Clinical and Ultrasound Monitoring of Uveitis and Spondyloarthritis Treatment with Certolizumab Pegol- Uveitis Ultrasound Monitoring and the Use of Certolizumab
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Introduction: Ocular ultrasound has been a promising imaging method in vitritis diagnosis in patients with inflammatory arthropathy. The objective of this study was to evaluate the use of ultrasound in the monitoring of eye and joint treatment with certolizumab.
Materials and Methods: This clinical case includes a 47-year old Caucasian male patient diagnosed with Spondyloarthritis. The patient reported red eye and arthritis of the right elbow and ankle, treatment failure with other anti-TNFs and starting treatment with certolizumab. Ultrasonography with a 12 MHz high frequency linear probe was used to evaluate the eye and a frequency of 15 to 18 MHZ for the evaluation of the joints.
Outcome: The patient showed improvement in the gray scale (GS) and power Doppler (PD) evaluation of posterior tibial tenosynovitis and synovial recess of right posterior elbow, in 3 months, with remission of left eye uveitis within 7 months of ultrasound monitoring.
Conclusion: Ultrasound detected improvement, in a short time, of inflammatory changes in the eyeball and joint, with the use of certolizumab.
Keywords:Certolizumab pegol, Ultrasound, Uveitis, Arthritis
Ocular ultrasound is an imaging method that has been increasingly explored by ophthalmologists; in addition radiologists are also becoming involved with this procedure that offers excellent images of unchanged anterior and posterior eye chambers and also of eyes with uveitis .
In spondyloarthritis, anterior uveitis is reported with more frequency, but there is also involvement of intermediate uveitis and the degree of topographic impairment varies according to the subtype of these inflammatory arthropathies .
Synovial fluid within the joint space, likewise the content of the aqueous and vitreous humor, can exhibit a very large amount of cytokines, in the case of an ocular inflammatory process .
In our clinical practice, we observed many vitritisechographic changes in patients with psoriatic arthritis and axial and peripheral spondyloarthritis. There is no description in the literature of the evaluation of ultrasound, ocular and joint monitoring in spondyloarthritis patients treated with an immunobiological agent. The objective of this study was to monitor certolizumab treatment effects through clinic and ultrasound exams of the eyes and joints, using a high-frequency linear probe.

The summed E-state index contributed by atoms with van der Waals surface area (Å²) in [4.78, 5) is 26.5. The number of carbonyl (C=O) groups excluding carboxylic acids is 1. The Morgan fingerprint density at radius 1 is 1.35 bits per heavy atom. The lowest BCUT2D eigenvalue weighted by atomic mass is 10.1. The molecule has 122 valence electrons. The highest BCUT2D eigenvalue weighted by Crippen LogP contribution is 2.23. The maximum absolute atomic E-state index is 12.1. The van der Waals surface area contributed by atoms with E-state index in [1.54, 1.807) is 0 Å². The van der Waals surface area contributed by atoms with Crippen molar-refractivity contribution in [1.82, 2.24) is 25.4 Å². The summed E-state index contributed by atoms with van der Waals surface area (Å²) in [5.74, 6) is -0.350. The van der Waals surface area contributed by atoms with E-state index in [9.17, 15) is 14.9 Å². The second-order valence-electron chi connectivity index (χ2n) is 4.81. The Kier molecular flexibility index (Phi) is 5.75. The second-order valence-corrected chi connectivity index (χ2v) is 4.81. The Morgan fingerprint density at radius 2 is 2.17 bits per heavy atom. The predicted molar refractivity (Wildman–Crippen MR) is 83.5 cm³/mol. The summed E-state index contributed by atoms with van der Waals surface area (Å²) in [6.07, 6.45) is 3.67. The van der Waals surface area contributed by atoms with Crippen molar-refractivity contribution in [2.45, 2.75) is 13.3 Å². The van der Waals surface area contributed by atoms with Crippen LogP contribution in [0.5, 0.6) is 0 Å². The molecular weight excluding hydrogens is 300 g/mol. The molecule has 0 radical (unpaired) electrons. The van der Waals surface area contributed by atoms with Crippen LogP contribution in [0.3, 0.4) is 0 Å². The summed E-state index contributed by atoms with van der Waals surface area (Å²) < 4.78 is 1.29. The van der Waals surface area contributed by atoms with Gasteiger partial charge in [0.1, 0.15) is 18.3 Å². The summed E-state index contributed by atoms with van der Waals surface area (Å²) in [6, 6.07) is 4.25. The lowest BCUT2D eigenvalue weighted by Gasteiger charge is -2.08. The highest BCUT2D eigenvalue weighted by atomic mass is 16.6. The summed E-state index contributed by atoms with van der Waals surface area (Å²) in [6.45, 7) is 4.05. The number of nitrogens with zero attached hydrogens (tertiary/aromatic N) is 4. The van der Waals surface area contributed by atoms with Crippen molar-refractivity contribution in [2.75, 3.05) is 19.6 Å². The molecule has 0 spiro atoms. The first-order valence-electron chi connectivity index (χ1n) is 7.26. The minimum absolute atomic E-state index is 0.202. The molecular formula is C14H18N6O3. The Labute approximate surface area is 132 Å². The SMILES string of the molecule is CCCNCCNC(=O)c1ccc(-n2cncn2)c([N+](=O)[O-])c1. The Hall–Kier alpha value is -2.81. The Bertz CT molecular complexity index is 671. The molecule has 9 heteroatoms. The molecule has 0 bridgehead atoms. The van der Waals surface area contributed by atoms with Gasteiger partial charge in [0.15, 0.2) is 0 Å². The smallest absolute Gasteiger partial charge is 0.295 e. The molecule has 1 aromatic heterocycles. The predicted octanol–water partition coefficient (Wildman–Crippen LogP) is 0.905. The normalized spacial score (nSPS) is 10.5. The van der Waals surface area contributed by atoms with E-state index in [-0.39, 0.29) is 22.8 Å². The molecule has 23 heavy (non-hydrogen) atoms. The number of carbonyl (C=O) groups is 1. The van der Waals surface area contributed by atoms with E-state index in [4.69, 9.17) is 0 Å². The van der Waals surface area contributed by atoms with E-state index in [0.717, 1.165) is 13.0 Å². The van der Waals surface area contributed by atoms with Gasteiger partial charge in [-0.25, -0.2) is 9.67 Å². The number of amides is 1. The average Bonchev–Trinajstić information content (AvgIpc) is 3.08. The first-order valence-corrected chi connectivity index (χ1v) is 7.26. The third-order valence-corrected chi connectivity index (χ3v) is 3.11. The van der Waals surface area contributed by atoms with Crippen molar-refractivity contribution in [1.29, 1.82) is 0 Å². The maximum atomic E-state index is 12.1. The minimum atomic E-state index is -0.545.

MATERIALS & METHODS
Patients, clinical and laboratory characteristics and physical examination
This is the case of a 47-year old patient, Caucasian, male, engineer, with 12 years spondyloarthritisdiagnosis and negative HLAB27; however, his sibling tested positive for HLAP27 the patient reported a chronic history of circadian rhythm inflammatory cervicalgia, with important morning stiffness and difficulty in lateralizing the neck since the beginning of the clinical condition. Magnetic resonance imaging showed osteodegenerative changes; rhythm inflammation low back pain occurring only at the onset of the patient’s clinical condition without alteration of radiographic and non-radiographic sacroiliitis. He was affected with right elbow and ankle arthritis for the last 6 months and he also reported concomitant red left eye, uveitis free, in the ophthalmic evaluation; He did not present with any other extra-articular manifestations. He had bilateral hip prosthesis. The patient had already used infliximab, adalimumab, and had been using etanercept for 1 year. Since the patient presented with clinical ocular and articular alterations, with changes in the physical examination using etanercept, subcutaneous certolizumab 400 mg weekly treatment was instituted at weeks 0, 2 and 4, with an induction dose; subsequently, every 4 weeks a maintenance drug dose was used. The clinical follow-up assessment was performed using the visual analog scale (VAS); 28-joint Disease Activity Score (DAS28); Bath Ankylosing Spondylitis Disease Activity Index (BASDAI) and Ankylosing Spondylitis Disease Activity Score (ASDAS) [5,6].